Furthermore, is it possible that the firm’s retrospective epidemiological cohort study using a single “administrative claims” database from a single commercial healthcare provider could be wildly skewed, or that a retrospective (backward-looking) study may not be nearly as controlled, and thus accurate, as a prospective (forward-looking) one. Think about it. It wasn’t even The Lewin Group’s own data, so the firm has no idea how accurate or representative is the information. This alone should raise lots of red flags. And while the size of the study—the number of records—is impressive, remember that size is only one factor… and it is relatively meaningless if it is not representative of the population as a whole, if it’s not balanced. That’s where having certain controls in place comes in handy.
There is also the matter of whether a cohort study is the best kind of study to use in the first place.
Cohort studies tend to be the study of choice by the CDC, particularly when it comes to vaccines and ASD. But you have to wonder why. If you truly wanted to determine whether vaccines contribute to the onset of ASD, then why not do a large prospective observational study? Take two separate controlled groups of children. Vaccinate one group. Don’t vaccinate the other. Follow each group of kids, and see which one develops the highest rate of ASD. It makes perfect sense. Yet, for all the talk about all the studies it has conducted on vaccines and ASD, the CDC has not performed one full-blown prospective observational study on this issue.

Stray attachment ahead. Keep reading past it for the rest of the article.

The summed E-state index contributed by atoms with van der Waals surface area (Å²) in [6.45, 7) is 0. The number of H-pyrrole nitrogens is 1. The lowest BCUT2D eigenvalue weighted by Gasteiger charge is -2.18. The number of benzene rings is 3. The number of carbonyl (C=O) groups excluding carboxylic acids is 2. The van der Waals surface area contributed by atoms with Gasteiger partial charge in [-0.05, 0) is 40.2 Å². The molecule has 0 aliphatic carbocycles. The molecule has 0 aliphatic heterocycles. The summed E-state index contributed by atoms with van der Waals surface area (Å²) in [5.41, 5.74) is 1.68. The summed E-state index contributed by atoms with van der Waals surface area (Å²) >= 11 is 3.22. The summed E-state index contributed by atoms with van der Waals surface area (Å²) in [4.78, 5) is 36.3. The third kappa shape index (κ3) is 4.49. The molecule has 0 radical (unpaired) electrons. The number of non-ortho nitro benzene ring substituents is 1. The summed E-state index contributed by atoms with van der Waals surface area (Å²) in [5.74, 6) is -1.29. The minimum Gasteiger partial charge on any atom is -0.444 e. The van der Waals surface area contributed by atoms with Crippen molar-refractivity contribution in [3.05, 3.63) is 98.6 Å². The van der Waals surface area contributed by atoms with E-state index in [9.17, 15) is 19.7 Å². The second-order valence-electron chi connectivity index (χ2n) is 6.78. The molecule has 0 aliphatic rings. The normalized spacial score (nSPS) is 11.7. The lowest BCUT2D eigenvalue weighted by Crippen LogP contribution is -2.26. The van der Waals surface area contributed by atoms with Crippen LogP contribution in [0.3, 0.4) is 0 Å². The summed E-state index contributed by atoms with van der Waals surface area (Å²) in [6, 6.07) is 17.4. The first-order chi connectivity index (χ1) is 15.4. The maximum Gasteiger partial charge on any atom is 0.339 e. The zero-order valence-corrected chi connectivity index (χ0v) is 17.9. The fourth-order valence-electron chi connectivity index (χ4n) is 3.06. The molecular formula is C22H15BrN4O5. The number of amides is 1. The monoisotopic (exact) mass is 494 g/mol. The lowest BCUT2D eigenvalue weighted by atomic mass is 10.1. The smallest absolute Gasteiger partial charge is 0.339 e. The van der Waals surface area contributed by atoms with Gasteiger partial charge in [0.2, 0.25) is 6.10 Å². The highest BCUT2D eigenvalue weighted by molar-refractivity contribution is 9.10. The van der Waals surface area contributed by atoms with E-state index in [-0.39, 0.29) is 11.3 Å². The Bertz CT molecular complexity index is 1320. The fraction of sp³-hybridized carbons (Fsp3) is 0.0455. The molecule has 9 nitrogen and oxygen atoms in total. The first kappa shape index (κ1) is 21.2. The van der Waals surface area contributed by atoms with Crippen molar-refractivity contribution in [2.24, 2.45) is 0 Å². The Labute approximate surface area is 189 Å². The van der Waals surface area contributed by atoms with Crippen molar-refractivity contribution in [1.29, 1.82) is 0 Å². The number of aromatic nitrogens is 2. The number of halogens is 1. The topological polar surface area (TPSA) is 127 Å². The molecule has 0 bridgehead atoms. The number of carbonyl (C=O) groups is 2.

You could also perform biological mechanism studies to understand what happens to the cells and molecules in the body when vaccines are given to an infant or young child and whether there are common genetic variations that make some children more vulnerable to developing ASD following vaccination.
Both the observational and biological mechanism studies would be infinitely more conclusive than the epidemiological cohort studies that have become standard practice at the CDC.
But a more fundamental problem is that epidemiological studies—be they cohort or observational—aren’t the be all and end all of scientific research. First of all, it’s important to note that epidemiology is a basic science, not an applied science. It is not meant to prove anything, merely point the way for further research by fields of applied science that are more capable of solving problems and finding answers.